Senate Judiciary Committee members Sen. Chuck Schumer, D-N.Y., left, and Sen. Richard Durbin, D-Ill. confer on Capitol Hill in Washington, Monday, May 20, 2013, as the committee assembled to work on a landmark immigration bill to secure the border and offer citizenship to millions. The panel is aiming to pass the legislation out of committee this week, setting up a high-stakes debate on the Senate floor. (AP)
- Dec 9:
- Legislador en EEUU apoyará visas para inmigrantes
- Nov 12:
- Activistas ayunan por reforma migratoria EEUU
- Oct 11:
- Piden más asilo mexicanos provenientes de "Tierra Caliente", muchos son procedentes de Michoacan
- Sep 13:
- Reforma migratoria impactaría economía de todo Colorado
- Aug 29:
- EEUU: Ex gerente admite que contrató a migrantes
- Aug 28:
- EEUU: Reforma migratoria da esperanza a familias
- Empresarios abogan por reforma de inmigración
- Aug 26:
- Bennet, Gardner see different paths to immigration reform
- Aug 3:
- Rostros por la reforma migratoria
- Aug 1:
- Coffman aborda la reforma ante hispanos en iglesia de Aurora
- Coffman pulls away from rest of Colorado GOP on immigration
- Jul 23:
- Republicanos contra legalizar a padres de "dreamers"
- Jul 18:
- Reforma migratoria atascada en el Congreso
- Jul 8:
- Former President Bush says immigration-reform bill can pass
- Jul 7:
- 2 years after immigration laws, Georgia and Alabama stable
- Senadores del Gang de los Ocho cuentan sus historias
- Jul 6:
- Hispanos contra inmigración ilegal son muy poquitos
- Jul 5:
- Udall y Bennet, senadores de Colorado, piden apoyo a la reforma migratoria
- Arduo Camino hacia la reforma migratoria
- Jul 1:
- Senate passes Sen. Marco Rubio's gamble
- Jun 27:
- Senado votará en histórico proyecto de reforma migratoria
- Senate passes historic immigration bill
- Jun 18:
- DREAM Act: Para los "dreamers" se abren nuevos horizontes
- Jun 12:
- Border security at issue in immigration bill
- Jun 5:
- EEUU: Escepticismo tras debatir reforma migratoria
- Senate immigration bill undergoing changes to gain more GOP support
- May 30:
- Zuckerberg's big step into politics is pushing tech friends away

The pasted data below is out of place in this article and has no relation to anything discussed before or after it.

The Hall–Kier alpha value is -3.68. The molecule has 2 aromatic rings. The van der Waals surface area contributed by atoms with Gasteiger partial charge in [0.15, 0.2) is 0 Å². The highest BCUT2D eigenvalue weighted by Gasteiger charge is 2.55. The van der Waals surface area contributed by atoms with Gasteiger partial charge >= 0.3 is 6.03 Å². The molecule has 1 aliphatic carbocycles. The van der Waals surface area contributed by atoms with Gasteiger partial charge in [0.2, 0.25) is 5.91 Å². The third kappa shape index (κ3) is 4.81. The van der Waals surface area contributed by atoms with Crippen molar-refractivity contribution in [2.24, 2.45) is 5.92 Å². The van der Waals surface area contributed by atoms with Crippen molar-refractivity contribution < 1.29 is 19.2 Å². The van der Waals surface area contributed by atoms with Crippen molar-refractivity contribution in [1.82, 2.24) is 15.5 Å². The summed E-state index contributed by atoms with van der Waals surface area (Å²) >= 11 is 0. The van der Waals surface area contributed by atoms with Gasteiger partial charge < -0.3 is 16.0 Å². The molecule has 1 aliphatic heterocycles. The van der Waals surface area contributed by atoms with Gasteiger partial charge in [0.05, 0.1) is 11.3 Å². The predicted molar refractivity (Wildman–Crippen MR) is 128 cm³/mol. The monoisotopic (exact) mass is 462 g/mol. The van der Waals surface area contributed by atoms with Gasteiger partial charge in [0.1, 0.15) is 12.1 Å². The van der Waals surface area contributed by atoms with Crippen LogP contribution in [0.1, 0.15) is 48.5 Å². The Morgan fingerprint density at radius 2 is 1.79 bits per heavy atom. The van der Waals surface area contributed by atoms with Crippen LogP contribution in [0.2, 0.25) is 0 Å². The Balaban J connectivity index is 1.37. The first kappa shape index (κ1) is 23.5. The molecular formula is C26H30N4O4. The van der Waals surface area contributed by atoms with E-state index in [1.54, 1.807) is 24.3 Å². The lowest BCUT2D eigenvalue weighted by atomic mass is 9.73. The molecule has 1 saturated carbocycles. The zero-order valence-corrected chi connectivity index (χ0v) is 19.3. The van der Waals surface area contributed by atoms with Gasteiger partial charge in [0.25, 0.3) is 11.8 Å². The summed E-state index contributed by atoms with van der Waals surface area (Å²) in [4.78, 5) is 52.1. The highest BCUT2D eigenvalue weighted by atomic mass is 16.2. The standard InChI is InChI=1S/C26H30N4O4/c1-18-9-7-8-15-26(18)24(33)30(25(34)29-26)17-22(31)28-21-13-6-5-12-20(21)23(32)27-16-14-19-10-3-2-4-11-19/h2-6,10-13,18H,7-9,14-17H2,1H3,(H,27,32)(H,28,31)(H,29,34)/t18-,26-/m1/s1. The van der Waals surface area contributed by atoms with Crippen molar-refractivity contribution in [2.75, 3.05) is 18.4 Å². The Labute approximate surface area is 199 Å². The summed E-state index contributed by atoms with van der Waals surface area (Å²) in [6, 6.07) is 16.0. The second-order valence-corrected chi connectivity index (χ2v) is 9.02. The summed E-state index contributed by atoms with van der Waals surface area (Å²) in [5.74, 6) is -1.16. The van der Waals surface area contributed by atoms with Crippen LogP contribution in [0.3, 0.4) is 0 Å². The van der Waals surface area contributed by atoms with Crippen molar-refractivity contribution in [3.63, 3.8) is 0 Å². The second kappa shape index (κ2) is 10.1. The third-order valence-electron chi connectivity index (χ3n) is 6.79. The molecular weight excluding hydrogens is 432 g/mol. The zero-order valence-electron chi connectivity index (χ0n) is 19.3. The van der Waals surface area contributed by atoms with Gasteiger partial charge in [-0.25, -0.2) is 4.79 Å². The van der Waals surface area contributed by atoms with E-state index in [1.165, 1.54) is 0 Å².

- May 23:
- Critican en Cámara baja proyecto migratorio Senado
- Poll: Most back 'path to citizenship' in immigration legislation
- Connecticut's House of Representatives approves drivers licenses for immigrants
- May 22:
- EEUU: Comisión de Senado avala reforma migratoria
- May 16:
- Advocates tout immigration reform in Aspen
- May 8:
- Colo. House passes immigrant licenses
- May 1:
- Colorado pone fin a norma antiinmigrante
- Apr 24:
- Congressional immigration debate signals big shift
- Apr 18:
- Vegas family spotlighted in immigration reform
- Apr 17:
- Criticism of immigration bill from left and right
- Apr 12:
- Reforma migratoria llega al ring
- Apr 11:
- Comité del Senado aprueba licencia para inmigrantes, falta el si de la cámara alta
- Jornaleros en la mira de la reforma migratoria
- Apr 7:
- Declarar impuestos será requisito en caso de una reforma migratoria
- Apr 4:
- Tropieza licencia de conducir para inmigrantes en Colorado
- Mar 29:
- Reforma Migratoria: las 'Dreamers Moms' se mueven por sus hijos
- Mar 28:
- Mark Zuckerberg, creador de Facebook impulsa reforma migratoria
- Mar 27:
- McCain, other US senators to tour Mexico border
- Mar 23:
- Senators close in on immigration deal
- Mar 20:
- Reforma migratoria: Radio KPFK 90.7 FM de Los Angeles hablará en español
- Mar 14:
- Udall: Podemos pasar una reforma migratoria este año
- Mar 9:
- Aprueban en Colorado matrículas bajas a migrantes
- Mar 8:
- Colorado immigrant tuition rate gets final approval
- George Prescott Bush podría acercar a hispanos y republicanos
- Mar 7:
- Highway changes for undocumented immigrants are in the works
- ¿Qué es una "frontera segura"?
- Mar 6:
- Senate Republicans sell immigration plan to House
- McCain promueve reforma de inmigración
- Mar 4:
- Juntos pero no revueltos: 'dreamers' y activistas
- Mar 1:
- What does a 'secure' border look like?
- Feb 28:
- Evangélicos promueven reforma migratoria
- Feb 27:
- Republicanos abiertos a naturalización inmigrantes
- DHS official resigns after immigrants are freed
- Republicanos modifican estrategia sobre migración
- Feb 26:
- Colorado GOP shows shifting immigrant tuition stance
- Undocumented farm workers to D.C.: A little would do a lot
- Feb 25:
- McCain prevé en México reforma migratoria en EEUU
- Feb 22:
- Propuesta migratoria priorizaría empleo sobre familia
- Feb 21:
- Green cards for sale from U.S. developers
- Labor, business reach agreement on outline of immigration plan
- Movilización masiva por una reforma migratoria
- Líderes religiosos piden un proceso de ciudadanía de siete años
- Feb 19:
- McCain defends immigration plan to angry residents
- Familias buscan alivio en ley de inmigración
- Families look for relief from immigration bill
- Feb 18:
- Asesora de Obama en inmigración ve reforma cerca
- Obama immigration aide seeks to finish journey
- Obama offering immigration plan as backup
- Feb 14:
- Colorado evangelicals cite Bible as they embrace immigration reform